Thoughts On The Dead

Musings on the Most Ridiculous Band I Can't Stop Listening To

Ancient Rome Without Research

  • The Ides happened every month, because the Romans did months weird: instead of numbering the days like rational people, they put a bunch of markers in the month and then calculated around them.
  • The first was called Kalends and then there was Nones and also Ides and I have spelled all of those wrong: anyway, the kalends was the first, so instead of the 3rd, you’d say it was “three days past Kalends” but you’d say it in Latin.
  • The 14th is the day before Ides.
  • It seems needlessly complicated, plus there were all sorts of unlucky days and auspicious days and market days: if you asked a guy in a toga what the date was, you might be there a while.
  • All Romans did not wear togas, and they never conquered India.
  • No one did yoga in a toga.
  • I am ahead of myself.
  • When Ancient Rome was founded, it was just called Rome.
  • Sticking to the sacred oath of Without Research, I am guessing, but Rome marked its birth at the year BC 752 or 753.
  • A suspiciously specific date, is the point I’m getting at.
  • The rest of the story can be believed: twin brothers Romulus and Remus–suckled at the teat of a she-wolf–established a town, called it Rome, and then Romulus immediately murdered Remus.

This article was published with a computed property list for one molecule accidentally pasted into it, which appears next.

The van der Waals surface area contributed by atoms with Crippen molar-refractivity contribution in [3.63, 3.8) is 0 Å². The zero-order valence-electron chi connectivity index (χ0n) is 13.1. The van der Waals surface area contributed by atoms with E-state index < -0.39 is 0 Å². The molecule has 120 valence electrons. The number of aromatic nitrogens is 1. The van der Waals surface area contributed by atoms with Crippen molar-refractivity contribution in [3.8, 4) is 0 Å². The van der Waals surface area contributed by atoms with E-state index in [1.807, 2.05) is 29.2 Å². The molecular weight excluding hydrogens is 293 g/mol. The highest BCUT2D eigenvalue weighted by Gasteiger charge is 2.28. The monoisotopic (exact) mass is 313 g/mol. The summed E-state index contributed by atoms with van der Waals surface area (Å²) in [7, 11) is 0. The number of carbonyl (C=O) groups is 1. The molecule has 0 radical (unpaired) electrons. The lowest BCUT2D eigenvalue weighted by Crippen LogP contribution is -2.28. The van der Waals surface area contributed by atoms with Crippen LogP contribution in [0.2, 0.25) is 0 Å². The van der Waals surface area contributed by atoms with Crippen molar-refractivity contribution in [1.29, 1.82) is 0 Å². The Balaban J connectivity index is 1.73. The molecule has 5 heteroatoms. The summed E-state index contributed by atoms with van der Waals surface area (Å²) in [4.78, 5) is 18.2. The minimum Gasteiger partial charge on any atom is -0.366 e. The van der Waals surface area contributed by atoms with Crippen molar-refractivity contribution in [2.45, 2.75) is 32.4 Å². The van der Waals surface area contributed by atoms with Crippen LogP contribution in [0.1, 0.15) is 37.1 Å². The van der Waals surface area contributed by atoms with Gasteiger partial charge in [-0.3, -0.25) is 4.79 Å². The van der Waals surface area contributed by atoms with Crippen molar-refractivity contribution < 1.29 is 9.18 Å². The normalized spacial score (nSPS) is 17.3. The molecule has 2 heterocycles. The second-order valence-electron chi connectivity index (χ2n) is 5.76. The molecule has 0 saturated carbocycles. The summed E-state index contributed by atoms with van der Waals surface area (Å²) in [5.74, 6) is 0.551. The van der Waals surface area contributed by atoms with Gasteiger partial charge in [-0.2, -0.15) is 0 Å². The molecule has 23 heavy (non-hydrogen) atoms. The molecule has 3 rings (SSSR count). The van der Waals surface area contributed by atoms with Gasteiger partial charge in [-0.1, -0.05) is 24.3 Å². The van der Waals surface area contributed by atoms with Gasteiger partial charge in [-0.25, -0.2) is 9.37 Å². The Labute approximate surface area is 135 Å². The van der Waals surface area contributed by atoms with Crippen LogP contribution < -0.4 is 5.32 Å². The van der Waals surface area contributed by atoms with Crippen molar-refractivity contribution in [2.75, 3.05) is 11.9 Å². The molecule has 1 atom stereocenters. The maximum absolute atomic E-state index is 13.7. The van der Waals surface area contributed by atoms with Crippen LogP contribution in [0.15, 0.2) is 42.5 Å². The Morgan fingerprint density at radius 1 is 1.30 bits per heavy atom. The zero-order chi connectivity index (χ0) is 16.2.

• Which sounds like a mash-up of a couple other origin stories, because it is.
  • The Romans just took shit.
  • This will be a theme.
  • In the version of history that doesn’t contain magic, Rome is geographically perfect: defensible due to its seven hills, at the junction of whatever passed for several important roads, and at a strategic point along the Tiber river.
  • Stuff also grew well there, so people had lived there probably since Europe was settled.
  • Over the years, Rome grew more powerful and dominated first the Italian peninsula and later almost all the white people and renamed itself the Roman Empire, and then there were two of those (which really means there aren’t any: Empires are like quarterbacks), and then there was no “Rome” but Rome was still in charge of a lot of people and still is.
  • And that’s the history of Rome.
  • Nothing like us.
  • For example, no one is named Gracchus anymore.
  • Very much like us.
  • For example, they believed that they would rule the world forever, too.
  • Conquered.
  • Lot of conquering.
  • Romans were excellent at conquering, except in Scotland but that’s to be expected, really.